Following graduation from the London School of Economics, Sylvia Thamm joined Polytechnic Films as a secretary, where she met editor/director Gerry Anderson. When Anderson and his colleague Arthur Provis created AP Films following the collapse of Polytechnic in 1957, Sylvia joined them along with colleagues John Read and Reginald E. 'Reg' Hill. She became Anderson's second wife shortly after, in 1960, and became more involved in production duties.
The creative partnership with Gerry Anderson concluded when their marriage broke down during the production of the first series of Space: 1999 in 1975; Gerry announced his intention to separate on the evening of the wrap party, following which Sylvia severed her ties with the production company.
It is widely believed (and erroneously reported on other websites, including the IMDB) that Sylvia was involved in the production of the cult mid-1970s television series Star Maidens. This is, in large part, due to the striking design of the programme, reminiscent of UFO and Space: 1999. However, as was the case with these Anderson productions, the look of Star Maidens was actually due to production designer Keith Wilson. A large number of the AP Films/Century 21 alumni worked on Star Maidens, but Sylvia Anderson was not among them.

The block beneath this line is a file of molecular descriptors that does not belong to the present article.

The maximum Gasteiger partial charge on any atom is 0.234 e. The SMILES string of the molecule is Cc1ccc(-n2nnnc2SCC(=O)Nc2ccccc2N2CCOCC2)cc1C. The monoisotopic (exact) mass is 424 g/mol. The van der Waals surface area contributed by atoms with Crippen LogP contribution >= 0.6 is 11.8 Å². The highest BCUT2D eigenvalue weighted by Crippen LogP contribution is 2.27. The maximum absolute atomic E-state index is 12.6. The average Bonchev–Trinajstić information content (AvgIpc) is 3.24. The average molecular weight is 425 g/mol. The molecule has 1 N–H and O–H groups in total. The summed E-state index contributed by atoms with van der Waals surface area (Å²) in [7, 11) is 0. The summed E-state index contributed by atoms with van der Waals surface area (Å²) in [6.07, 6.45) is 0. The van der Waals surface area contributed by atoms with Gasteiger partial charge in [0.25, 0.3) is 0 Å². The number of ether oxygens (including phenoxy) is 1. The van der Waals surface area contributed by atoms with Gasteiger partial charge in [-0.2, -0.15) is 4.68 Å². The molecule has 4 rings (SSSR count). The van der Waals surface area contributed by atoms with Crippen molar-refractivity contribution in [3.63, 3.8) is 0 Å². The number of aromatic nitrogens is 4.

In 1994, Sylvia reprised her role as Lady Penelope on one episode of Absolutely Fabulous. Indeed, nowadays Sylvia is widely recognised as Lady Penelope's alter-ego in lieu of virtually any of her other achievements. Whilst Gerry Anderson has continued developing and producing since their separation Sylvia has, until recently, acted as the UK representative for HBO, scouting for new talent. Her autobiography Yes M'Lady was published in 1996, and republished as My FAB Years in 2007, with new material bringing it up to date with the latest development in her life, including her role as a consultant on Working Title's almost universally panned Thunderbirds (2004) movie.